Erikson: Ego-integrity vs. Despair 

• 8th and final critical stage of psychosocial development

• People in late adulthood either achieve a sense of integrity of the self by accepting the life they have lived, and thus accept death, or yield to despair that their life cannot be re- lived 


Erikson: Ego-integrity vs. Despair 

Life Review

Life Review: Reminiscence about one’s life in order to see its significance

• Writing or taping autobiography
• Constructing a family tree
• Looking over scrapbooks and old letters

• Trips to childhood locations
• Reunions with friends and family 


Attitudes Towards Death 

Death awareness movement

• Death most likely to be in institutions
   • Often removed from everyday life
   • The dying may experience social death

• Language about death often full of euphemisms

Death awareness movement (70s)

• New meanings for death and dying
• Cultural analysis of attitudes
• Promoted the notion of the good death 


Defining Death 

• Previously absence of respiration and heartbeat

• Now criteria focus on brain death

   • Irreversible coma

• Definition critical for issues of organ transplant

• Conflicting views in Japan and North America

   • Reflection of cultural views on death 


Accepting One’s Own Death 

• Death becomes more salient with age

Earlier death experiences

• Death of sibling in childhood
• Death of friends or peers in adolescence

• Death of cultural icons

Death acceptance (Wong, Reker, & Gresser, 1994):

• Neutral acceptance
• Approach-avoidance acceptance

• Escape-avoidance acceptance 


Death Anxiety 

Terror Management Theory

Terror Management Theory
• Defensive reactions are a key human motive

• Adherence to own cultural worldview increases as death becomes more salient 


Differences in Death Anxiety 




Age differences
• Some evidence of decline with age

Gender differences

• Conflicting results

Religiosity differences
• Strong and low religiosity relates to lower anxiety than medium religiosity
• Specific religious beliefs about death important 


Kübler-Ross’ Five Stages in Coping with Death 

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Quality of Death 

Seven domains of experience of death (Hales, Zimmerman, & Rodin, 2008)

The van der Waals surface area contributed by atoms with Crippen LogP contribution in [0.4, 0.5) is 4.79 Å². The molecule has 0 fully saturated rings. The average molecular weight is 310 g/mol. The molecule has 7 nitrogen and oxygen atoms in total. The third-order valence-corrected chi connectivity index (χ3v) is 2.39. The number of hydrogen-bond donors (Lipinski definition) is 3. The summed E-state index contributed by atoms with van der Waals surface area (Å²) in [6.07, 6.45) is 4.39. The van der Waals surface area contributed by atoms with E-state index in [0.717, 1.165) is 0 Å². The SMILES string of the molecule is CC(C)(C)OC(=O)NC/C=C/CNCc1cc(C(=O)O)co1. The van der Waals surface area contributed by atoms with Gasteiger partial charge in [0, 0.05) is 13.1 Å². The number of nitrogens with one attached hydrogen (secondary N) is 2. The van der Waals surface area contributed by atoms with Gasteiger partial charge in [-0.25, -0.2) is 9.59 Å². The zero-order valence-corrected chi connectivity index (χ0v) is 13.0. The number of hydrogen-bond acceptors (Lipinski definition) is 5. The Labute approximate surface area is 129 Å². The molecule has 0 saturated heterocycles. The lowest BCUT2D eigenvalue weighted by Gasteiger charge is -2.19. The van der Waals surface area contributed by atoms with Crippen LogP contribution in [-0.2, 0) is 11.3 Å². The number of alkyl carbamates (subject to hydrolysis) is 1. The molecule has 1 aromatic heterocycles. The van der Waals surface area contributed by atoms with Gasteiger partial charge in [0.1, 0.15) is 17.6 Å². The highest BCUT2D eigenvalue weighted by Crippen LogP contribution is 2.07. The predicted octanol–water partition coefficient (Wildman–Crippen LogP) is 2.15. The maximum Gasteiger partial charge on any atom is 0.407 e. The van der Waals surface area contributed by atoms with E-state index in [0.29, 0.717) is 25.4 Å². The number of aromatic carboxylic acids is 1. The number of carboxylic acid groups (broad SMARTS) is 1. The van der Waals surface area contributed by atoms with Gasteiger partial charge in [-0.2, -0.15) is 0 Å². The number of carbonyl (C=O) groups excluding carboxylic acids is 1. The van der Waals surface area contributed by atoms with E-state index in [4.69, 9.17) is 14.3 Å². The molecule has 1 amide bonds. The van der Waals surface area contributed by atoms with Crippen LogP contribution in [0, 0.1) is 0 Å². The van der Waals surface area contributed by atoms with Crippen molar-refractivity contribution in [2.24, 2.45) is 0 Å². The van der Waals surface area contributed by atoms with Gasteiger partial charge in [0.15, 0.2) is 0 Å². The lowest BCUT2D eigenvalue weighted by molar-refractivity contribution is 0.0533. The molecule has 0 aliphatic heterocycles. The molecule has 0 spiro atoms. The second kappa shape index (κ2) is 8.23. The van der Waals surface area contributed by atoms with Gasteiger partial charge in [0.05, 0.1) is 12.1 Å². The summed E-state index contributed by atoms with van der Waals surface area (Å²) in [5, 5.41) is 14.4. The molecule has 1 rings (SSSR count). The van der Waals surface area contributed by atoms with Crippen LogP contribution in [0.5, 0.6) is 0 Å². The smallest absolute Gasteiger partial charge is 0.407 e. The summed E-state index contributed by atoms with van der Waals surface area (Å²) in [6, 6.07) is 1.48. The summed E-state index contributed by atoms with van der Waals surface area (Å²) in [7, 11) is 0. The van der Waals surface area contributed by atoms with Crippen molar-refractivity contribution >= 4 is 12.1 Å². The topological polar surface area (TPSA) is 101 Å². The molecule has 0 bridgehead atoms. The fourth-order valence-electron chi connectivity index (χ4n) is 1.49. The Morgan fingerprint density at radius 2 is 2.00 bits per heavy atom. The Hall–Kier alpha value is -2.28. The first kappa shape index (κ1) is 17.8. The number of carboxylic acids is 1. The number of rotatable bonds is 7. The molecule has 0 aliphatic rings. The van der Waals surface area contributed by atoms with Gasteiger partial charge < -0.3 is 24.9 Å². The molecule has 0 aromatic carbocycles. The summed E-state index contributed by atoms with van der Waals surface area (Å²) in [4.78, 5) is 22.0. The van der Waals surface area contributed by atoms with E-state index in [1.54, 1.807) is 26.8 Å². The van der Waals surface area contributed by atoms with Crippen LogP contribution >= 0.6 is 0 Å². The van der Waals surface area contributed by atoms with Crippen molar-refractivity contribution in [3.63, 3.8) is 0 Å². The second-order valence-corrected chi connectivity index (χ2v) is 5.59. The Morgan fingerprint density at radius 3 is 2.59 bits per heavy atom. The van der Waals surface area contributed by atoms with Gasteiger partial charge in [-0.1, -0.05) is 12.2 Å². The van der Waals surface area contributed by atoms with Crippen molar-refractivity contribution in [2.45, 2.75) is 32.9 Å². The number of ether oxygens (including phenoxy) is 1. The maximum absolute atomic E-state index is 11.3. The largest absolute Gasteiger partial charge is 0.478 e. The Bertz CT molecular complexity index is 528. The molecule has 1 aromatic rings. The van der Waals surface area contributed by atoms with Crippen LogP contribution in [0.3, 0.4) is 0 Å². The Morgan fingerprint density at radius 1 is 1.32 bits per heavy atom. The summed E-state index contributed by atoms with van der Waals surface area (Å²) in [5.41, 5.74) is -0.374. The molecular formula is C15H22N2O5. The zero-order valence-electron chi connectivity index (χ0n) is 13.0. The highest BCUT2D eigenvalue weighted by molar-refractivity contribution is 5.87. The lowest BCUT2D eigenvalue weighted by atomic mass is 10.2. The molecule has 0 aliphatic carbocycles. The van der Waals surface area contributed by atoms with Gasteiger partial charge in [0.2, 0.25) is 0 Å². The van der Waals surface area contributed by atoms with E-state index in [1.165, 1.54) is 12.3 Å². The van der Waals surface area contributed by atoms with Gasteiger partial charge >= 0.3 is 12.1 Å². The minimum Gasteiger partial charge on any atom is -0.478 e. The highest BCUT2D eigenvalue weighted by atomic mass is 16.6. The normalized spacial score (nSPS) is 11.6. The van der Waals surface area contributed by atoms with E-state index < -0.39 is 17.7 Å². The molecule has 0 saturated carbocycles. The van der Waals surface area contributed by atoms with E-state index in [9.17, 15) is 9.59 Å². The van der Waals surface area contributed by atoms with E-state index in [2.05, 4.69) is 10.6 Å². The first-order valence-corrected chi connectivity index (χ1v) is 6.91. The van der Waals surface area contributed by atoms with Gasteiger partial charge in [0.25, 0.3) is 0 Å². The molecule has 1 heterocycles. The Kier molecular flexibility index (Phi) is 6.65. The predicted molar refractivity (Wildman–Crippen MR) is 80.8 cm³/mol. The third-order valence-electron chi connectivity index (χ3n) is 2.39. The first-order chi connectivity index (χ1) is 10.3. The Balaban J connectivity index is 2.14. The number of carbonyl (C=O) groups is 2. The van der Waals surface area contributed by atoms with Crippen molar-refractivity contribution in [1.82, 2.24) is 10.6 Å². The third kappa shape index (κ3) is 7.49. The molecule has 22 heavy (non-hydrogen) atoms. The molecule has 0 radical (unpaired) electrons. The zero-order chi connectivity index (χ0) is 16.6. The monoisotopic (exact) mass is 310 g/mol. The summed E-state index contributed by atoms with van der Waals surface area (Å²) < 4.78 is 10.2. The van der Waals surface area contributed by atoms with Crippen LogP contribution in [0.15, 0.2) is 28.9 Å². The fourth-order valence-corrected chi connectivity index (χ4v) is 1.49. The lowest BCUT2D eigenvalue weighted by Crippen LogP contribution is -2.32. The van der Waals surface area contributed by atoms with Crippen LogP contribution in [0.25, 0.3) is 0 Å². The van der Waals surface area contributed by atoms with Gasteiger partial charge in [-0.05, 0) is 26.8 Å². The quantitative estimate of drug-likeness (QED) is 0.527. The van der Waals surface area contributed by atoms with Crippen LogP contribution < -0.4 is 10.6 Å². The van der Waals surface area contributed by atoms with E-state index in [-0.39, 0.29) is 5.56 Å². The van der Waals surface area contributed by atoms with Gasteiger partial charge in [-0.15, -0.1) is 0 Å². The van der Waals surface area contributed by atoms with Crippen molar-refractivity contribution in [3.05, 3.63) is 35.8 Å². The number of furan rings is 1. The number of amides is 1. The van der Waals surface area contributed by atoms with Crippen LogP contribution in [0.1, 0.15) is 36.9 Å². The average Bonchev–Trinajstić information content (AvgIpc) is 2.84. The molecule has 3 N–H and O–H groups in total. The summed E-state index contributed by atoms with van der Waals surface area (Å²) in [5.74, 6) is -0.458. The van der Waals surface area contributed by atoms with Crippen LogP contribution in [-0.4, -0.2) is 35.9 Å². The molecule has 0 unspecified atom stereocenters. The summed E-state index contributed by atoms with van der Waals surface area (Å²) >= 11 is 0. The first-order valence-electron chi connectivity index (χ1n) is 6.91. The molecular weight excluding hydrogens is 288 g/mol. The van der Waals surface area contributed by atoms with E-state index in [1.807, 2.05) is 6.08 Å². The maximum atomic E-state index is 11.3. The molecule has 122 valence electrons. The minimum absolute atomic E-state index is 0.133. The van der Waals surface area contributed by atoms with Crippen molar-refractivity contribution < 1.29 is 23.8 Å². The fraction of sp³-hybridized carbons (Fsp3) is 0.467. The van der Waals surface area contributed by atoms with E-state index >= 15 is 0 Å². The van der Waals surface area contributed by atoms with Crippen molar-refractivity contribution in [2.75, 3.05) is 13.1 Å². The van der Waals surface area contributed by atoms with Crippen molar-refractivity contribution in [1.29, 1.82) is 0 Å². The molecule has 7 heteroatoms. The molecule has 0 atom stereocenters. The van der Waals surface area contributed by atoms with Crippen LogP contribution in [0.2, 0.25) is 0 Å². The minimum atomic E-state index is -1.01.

Seven domains of experience of death (Hales, Zimmerman, & Rodin, 2008):

• Physical
• Psychological
• Social
• Spiritual or existential
• Nature of health care
• Life closure and death preparation

• Circumstances of death 


Experience of Death 

western good death

  • Western attributes of a good death
    • Control, comfort, closure, values and beliefs honoured, trusting in care providers, recognising impending death, minimising burden, and optimising relationships
  • Death awareness movement
    • Open rather than closed awareness
  • “Respecting Choices”
    • Advanced care planning 


Caring for the Dying 

• Importance of the hospice movement

Difficulties with home death:

• Intensive care needs of dying person

• Hard to arrange round the clock care

• Family conflict, unresolved anger
• Cognitive impairment

Home care appropriate when person:

• Is alert
• Can benefit from familiar surroundings 


Hastening Death 

Euthenasia, Passive and Active

Euthanasia: intentional ending of life

   • Unendurable, crippling, final, terminal

• Voluntary or involuntary

Passive or active:

• Passive: withholding or discontinuing treatment to end suffering or allow death with dignity

• Active: deliberate action taken directly to shorten life of terminally ill person to allow death with dignity (mercy killing)

Concerns about slippery slope 


Advantages and Disadvantages of Legalising Euthanasia 

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Advantages and Disadvantages of Legalising Euthanasia 2

more negatives than positives

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Bereavement and Grief 

• The process of adjusting to the loss of someone close
• Change in status, role, and social and economic circumstances

• Emotional response experienced in early phase of bereavement

• Loss of primary relationships
• Relationships of attachment
• Relationships of community

Losses are not equivalent
• Girls impacted more by death of siblings

• Boys impacted more by death of parents 


Stages of Grief 

Stages of grief:
• Shock, disbelief, denial

• Intense mourning
• Period of restitution

Kübler-Ross’s five stages of coping with death also suggested to apply to grieving

• However, not a predictable, linear process Grief is culture-bound

Individual or collective experience? 


Anticipatory Grief 

• Death process can be prolonged and debilitating

• Many experience intense sadness and grief during caregiving period
• Anticipatory grief more likely when

   • Illness is over a long period

   • Dying person not cognitively intact

• Resilience associated with pre-loss death acceptance 



• Mourning the social experience of grief

• Series of restricted behaviours and obligations

• Few prescriptions as to how to interact with someone who is mourning

• Different expectations for expressions of grief depending on whether it is an on- or off-time loss

• Cultural differences 



Is recovery the appropriate term?
• Maybe resilience, adaptation, reintegration, resolution

Arguments against the term:

   • Does not allow for transformative outcomes

   • Leads to the view of bereavement as a disorganised state

• Outcome depends on meaning of the loss and survivor’s coping resources